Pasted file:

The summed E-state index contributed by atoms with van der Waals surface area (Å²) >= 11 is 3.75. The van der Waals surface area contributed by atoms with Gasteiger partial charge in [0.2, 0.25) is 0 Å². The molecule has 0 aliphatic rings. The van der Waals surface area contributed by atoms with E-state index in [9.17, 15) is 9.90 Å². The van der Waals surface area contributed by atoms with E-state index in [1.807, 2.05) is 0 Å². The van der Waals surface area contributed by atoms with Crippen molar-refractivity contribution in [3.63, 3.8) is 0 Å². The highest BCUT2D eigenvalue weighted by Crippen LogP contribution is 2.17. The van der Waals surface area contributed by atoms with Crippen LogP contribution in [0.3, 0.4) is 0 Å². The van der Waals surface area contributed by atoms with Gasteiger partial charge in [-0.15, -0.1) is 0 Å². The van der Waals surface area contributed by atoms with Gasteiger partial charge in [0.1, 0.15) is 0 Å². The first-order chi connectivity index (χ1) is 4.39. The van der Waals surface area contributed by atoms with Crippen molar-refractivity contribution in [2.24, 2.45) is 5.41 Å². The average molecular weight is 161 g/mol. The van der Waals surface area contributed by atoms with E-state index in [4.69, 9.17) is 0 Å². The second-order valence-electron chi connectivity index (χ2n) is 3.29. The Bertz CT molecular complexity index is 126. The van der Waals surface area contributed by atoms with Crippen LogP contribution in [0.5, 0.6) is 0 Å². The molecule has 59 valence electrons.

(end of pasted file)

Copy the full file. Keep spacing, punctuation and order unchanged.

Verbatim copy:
The summed E-state index contributed by atoms with van der Waals surface area (Å²) >= 11 is 3.75. The van der Waals surface area contributed by atoms with Gasteiger partial charge in [0.2, 0.25) is 0 Å². The molecule has 0 aliphatic rings. The van der Waals surface area contributed by atoms with E-state index in [9.17, 15) is 9.90 Å². The van der Waals surface area contributed by atoms with E-state index in [1.807, 2.05) is 0 Å². The van der Waals surface area contributed by atoms with Crippen molar-refractivity contribution in [3.63, 3.8) is 0 Å². The highest BCUT2D eigenvalue weighted by Crippen LogP contribution is 2.17. The van der Waals surface area contributed by atoms with Crippen LogP contribution in [0.3, 0.4) is 0 Å². The van der Waals surface area contributed by atoms with Gasteiger partial charge in [-0.15, -0.1) is 0 Å². The van der Waals surface area contributed by atoms with Gasteiger partial charge in [0.1, 0.15) is 0 Å². The first-order chi connectivity index (χ1) is 4.39. The van der Waals surface area contributed by atoms with Crippen molar-refractivity contribution in [2.24, 2.45) is 5.41 Å². The average molecular weight is 161 g/mol. The van der Waals surface area contributed by atoms with E-state index in [4.69, 9.17) is 0 Å². The second-order valence-electron chi connectivity index (χ2n) is 3.29. The Bertz CT molecular complexity index is 126. The van der Waals surface area contributed by atoms with Crippen LogP contribution in [0.5, 0.6) is 0 Å². The molecule has 59 valence electrons.